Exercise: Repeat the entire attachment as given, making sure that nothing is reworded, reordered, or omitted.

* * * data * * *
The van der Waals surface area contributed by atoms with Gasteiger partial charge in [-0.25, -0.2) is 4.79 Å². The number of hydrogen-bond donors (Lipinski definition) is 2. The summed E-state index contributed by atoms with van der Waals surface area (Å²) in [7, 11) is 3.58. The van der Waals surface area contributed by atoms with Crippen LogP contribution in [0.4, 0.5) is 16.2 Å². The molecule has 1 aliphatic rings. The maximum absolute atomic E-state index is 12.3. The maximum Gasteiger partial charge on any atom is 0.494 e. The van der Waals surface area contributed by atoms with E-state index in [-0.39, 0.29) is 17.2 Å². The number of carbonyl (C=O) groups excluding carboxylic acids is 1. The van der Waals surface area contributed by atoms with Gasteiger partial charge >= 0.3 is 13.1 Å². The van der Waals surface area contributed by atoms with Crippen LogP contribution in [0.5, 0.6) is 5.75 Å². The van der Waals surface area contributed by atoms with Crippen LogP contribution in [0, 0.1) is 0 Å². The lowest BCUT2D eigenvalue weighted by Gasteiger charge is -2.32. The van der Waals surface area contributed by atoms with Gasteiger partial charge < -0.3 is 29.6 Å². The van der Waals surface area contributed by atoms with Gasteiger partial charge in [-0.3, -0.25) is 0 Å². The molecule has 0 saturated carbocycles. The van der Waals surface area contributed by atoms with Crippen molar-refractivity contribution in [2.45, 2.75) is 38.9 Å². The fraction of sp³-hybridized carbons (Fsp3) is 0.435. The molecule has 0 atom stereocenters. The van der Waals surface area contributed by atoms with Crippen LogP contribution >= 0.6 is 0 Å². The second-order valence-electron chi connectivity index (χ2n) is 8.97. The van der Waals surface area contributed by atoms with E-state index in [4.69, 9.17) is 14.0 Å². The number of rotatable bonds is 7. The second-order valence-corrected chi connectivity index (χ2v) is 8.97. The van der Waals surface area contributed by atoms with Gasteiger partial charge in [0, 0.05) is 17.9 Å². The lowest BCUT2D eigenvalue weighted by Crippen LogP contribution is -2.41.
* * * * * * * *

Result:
The van der Waals surface area contributed by atoms with Gasteiger partial charge in [-0.25, -0.2) is 4.79 Å². The number of hydrogen-bond donors (Lipinski definition) is 2. The summed E-state index contributed by atoms with van der Waals surface area (Å²) in [7, 11) is 3.58. The van der Waals surface area contributed by atoms with Crippen LogP contribution in [0.4, 0.5) is 16.2 Å². The molecule has 1 aliphatic rings. The maximum absolute atomic E-state index is 12.3. The maximum Gasteiger partial charge on any atom is 0.494 e. The van der Waals surface area contributed by atoms with E-state index in [-0.39, 0.29) is 17.2 Å². The number of carbonyl (C=O) groups excluding carboxylic acids is 1. The van der Waals surface area contributed by atoms with Gasteiger partial charge >= 0.3 is 13.1 Å². The van der Waals surface area contributed by atoms with Crippen LogP contribution in [0.5, 0.6) is 5.75 Å². The van der Waals surface area contributed by atoms with Crippen LogP contribution in [0, 0.1) is 0 Å². The lowest BCUT2D eigenvalue weighted by Gasteiger charge is -2.32. The van der Waals surface area contributed by atoms with Gasteiger partial charge < -0.3 is 29.6 Å². The van der Waals surface area contributed by atoms with Gasteiger partial charge in [-0.3, -0.25) is 0 Å². The molecule has 0 saturated carbocycles. The van der Waals surface area contributed by atoms with Crippen molar-refractivity contribution in [2.45, 2.75) is 38.9 Å². The fraction of sp³-hybridized carbons (Fsp3) is 0.435. The molecule has 0 atom stereocenters. The van der Waals surface area contributed by atoms with Crippen LogP contribution >= 0.6 is 0 Å². The second-order valence-electron chi connectivity index (χ2n) is 8.97. The van der Waals surface area contributed by atoms with E-state index in [4.69, 9.17) is 14.0 Å². The number of rotatable bonds is 7. The second-order valence-corrected chi connectivity index (χ2v) is 8.97. The van der Waals surface area contributed by atoms with Gasteiger partial charge in [0, 0.05) is 17.9 Å². The lowest BCUT2D eigenvalue weighted by Crippen LogP contribution is -2.41.